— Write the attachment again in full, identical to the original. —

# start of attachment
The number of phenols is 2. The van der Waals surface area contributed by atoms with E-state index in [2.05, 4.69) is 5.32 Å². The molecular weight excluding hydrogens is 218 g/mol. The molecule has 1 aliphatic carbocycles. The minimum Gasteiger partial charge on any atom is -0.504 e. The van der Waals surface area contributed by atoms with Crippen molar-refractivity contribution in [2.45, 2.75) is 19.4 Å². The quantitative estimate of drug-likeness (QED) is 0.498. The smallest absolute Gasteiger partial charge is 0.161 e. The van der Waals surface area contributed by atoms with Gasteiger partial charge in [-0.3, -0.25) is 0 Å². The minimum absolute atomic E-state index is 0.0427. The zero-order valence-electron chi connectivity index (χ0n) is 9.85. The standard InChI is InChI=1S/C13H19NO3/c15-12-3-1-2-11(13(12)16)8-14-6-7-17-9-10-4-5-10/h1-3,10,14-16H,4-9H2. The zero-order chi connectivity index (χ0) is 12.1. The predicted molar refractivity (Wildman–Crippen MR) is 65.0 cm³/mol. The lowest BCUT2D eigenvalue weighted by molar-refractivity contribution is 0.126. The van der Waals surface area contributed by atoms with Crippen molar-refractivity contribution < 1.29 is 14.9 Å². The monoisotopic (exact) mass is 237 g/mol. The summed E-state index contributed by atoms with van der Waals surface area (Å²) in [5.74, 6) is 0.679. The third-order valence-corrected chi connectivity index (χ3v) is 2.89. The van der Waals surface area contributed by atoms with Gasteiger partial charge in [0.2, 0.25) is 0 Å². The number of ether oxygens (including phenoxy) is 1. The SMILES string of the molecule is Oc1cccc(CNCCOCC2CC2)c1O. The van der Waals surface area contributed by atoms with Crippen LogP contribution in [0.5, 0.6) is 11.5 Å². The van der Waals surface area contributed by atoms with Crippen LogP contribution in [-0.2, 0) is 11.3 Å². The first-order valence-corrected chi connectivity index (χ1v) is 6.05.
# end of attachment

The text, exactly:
The number of phenols is 2. The van der Waals surface area contributed by atoms with E-state index in [2.05, 4.69) is 5.32 Å². The molecular weight excluding hydrogens is 218 g/mol. The molecule has 1 aliphatic carbocycles. The minimum Gasteiger partial charge on any atom is -0.504 e. The van der Waals surface area contributed by atoms with Crippen molar-refractivity contribution in [2.45, 2.75) is 19.4 Å². The quantitative estimate of drug-likeness (QED) is 0.498. The smallest absolute Gasteiger partial charge is 0.161 e. The van der Waals surface area contributed by atoms with Gasteiger partial charge in [-0.3, -0.25) is 0 Å². The minimum absolute atomic E-state index is 0.0427. The zero-order valence-electron chi connectivity index (χ0n) is 9.85. The standard InChI is InChI=1S/C13H19NO3/c15-12-3-1-2-11(13(12)16)8-14-6-7-17-9-10-4-5-10/h1-3,10,14-16H,4-9H2. The zero-order chi connectivity index (χ0) is 12.1. The predicted molar refractivity (Wildman–Crippen MR) is 65.0 cm³/mol. The lowest BCUT2D eigenvalue weighted by molar-refractivity contribution is 0.126. The van der Waals surface area contributed by atoms with Crippen molar-refractivity contribution < 1.29 is 14.9 Å². The monoisotopic (exact) mass is 237 g/mol. The summed E-state index contributed by atoms with van der Waals surface area (Å²) in [5.74, 6) is 0.679. The third-order valence-corrected chi connectivity index (χ3v) is 2.89. The van der Waals surface area contributed by atoms with Gasteiger partial charge in [0.2, 0.25) is 0 Å². The number of ether oxygens (including phenoxy) is 1. The SMILES string of the molecule is Oc1cccc(CNCCOCC2CC2)c1O. The van der Waals surface area contributed by atoms with Crippen LogP contribution in [0.5, 0.6) is 11.5 Å². The van der Waals surface area contributed by atoms with Crippen LogP contribution in [-0.2, 0) is 11.3 Å². The first-order valence-corrected chi connectivity index (χ1v) is 6.05.